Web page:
At-Fault vs. Negligent:  What Is The Difference?

Many people are confused by some of the legal terms used when discussing personal injury accidents.  What does it mean to be “at fault” for an accident?  Can that only happen if someone is negligent?  What is the standard behavior that must meet before the person is responsible for damages?  These types of questions are not always easy to answer, and the answers can affect whether you recover compensation for your injury case.  Therefore, it is very important to have an attorney who has experience dealing with cases involving personal injury, particularly in how to evaluate the worth of those cases. 

How To Define Fault Under Alaska Law

Many people confuse the legal definition of fault for an accident with the common definition of intent to cause an accident.  While the intent is important, it is not necessary to show that a person meant to hurt someone else in order to apply fault in a personal injury case.  Instead, what matters is whether the conduct of the person or entity is intentionally negligent. 

What this means is that the conduct of the person rises to a level that a reasonable person would deem careless.  Here are a few examples of how someone could have no intention of harming someone but could still display negligent conduct:  

  • Failure to maintain.   If you own property, whether it is a home, car, or anything else, you are required to maintain that property to protect the safety of others.  If a person allows their car’s maintenance to lapse, then has a mechanical failure that causes an accident, it is possible that the individual might be negligent under the law.  Likewise, if a homeowner left a broken walkway unrepaired and someone tripped and fell as a result, the homeowner might be considered liable for the injury. 
  • Failure to use due caution.  Speeding is another good example of how a person without intent to harm someone could, in fact, be negligent.  Reasonable people understand that speeding is dangerous, and cannot make the excuse that they did not know they could harm someone by doing so.  In many car accident cases, speeding is cited as one way to show the at-fault party was negligent.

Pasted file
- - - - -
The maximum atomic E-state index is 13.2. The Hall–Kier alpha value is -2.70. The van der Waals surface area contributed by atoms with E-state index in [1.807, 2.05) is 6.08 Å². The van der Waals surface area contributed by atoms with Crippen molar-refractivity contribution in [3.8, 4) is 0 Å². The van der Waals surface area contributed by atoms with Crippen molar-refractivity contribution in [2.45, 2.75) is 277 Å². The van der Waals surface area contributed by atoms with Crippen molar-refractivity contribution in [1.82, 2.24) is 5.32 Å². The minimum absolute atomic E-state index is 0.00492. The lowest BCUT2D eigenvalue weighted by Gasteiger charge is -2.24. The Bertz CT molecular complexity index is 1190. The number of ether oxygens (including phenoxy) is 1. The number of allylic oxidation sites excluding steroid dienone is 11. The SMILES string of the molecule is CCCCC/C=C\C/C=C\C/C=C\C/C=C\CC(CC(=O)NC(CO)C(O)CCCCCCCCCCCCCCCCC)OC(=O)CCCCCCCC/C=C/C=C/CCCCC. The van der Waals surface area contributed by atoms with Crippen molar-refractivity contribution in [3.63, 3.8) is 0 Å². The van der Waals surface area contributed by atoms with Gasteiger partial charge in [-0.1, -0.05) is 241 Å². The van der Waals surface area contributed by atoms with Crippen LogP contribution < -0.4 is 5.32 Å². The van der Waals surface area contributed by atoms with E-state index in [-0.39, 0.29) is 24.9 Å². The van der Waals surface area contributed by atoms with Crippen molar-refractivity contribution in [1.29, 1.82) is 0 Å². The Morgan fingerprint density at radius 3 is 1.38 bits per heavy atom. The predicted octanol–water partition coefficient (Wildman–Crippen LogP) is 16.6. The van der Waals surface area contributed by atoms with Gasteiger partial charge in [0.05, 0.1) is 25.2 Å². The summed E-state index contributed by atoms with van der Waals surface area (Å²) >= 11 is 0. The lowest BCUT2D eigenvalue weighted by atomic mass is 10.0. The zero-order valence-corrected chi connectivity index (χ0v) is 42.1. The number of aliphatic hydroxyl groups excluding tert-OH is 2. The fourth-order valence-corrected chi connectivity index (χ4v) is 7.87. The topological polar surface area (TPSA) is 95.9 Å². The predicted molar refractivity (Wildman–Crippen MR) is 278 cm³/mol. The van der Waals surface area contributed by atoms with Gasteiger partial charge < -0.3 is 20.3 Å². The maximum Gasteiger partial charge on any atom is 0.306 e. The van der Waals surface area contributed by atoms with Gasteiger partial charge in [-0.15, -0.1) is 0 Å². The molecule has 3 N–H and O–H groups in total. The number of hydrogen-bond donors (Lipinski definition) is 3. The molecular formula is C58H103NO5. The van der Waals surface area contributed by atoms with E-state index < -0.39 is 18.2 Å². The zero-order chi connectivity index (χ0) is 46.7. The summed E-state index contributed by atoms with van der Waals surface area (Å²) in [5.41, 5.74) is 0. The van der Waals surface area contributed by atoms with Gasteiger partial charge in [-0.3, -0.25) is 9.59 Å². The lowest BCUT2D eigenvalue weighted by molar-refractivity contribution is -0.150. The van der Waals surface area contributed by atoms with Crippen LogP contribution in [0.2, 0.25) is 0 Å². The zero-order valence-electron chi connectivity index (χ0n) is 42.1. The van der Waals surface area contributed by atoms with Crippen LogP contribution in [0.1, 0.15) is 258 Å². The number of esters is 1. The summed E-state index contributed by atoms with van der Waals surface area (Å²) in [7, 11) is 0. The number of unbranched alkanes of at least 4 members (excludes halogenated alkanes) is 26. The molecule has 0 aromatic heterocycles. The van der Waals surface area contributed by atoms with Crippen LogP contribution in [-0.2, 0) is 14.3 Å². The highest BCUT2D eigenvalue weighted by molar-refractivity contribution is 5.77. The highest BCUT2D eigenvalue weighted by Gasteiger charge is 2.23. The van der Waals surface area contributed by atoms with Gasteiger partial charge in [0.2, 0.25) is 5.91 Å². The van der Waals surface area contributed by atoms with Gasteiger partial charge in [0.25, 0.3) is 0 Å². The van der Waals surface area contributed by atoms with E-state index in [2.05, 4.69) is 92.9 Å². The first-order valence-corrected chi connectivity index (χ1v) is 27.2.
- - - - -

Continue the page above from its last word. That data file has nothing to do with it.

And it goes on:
• Failure to warn.  In some cases, one person has a duty to warn others about possible dangerous situations, such as hazardous work areas.  If the person fails to do so, this may constitute negligence. 

These are all examples of passive negligence, in which a person becomes negligent by failing to act.  However, there are also cases in which a person becomes negligent because of his or her actions, such as: 

  • Drunk driving.  Most drunk drivers do not have active intent to harm someone, but the act of driving drunk in itself is a negligent act.  Most people know that drunk driving is very dangerous and could easily harm another person. 
  • Concealing dangerous conditions.  Some property owners ignore hazards; others take steps to hide them.  If this is the case, there is often a strong argument for negligence, since the property owner obviously knew of the hazard and tried to conceal it. 
  • Offering defective products.  A restaurant owner who does not take proper precautions to keep food safe, or a manufacturer who knowingly puts out a defective product, may be found negligent due to their failure to protect the public. 

When someone knowingly puts others in danger, additional damages may be available in the form of punitive damages.  Punitive damages are usually assigned when it is clear that the defendant in a case knew of the danger but actively avoided disclosing it, took steps that show intent to harm someone else, or willingly ignored the implications of a dangerous situation.  

If you have questions about your personal injury case, the attorneys at Barber & Associates are here to help.  We can give you advice on how to pursue your case for the maximum amount of compensation possible and will work with you each step of the way to ensure your rights are protected.  Give us a call today to learn more. 

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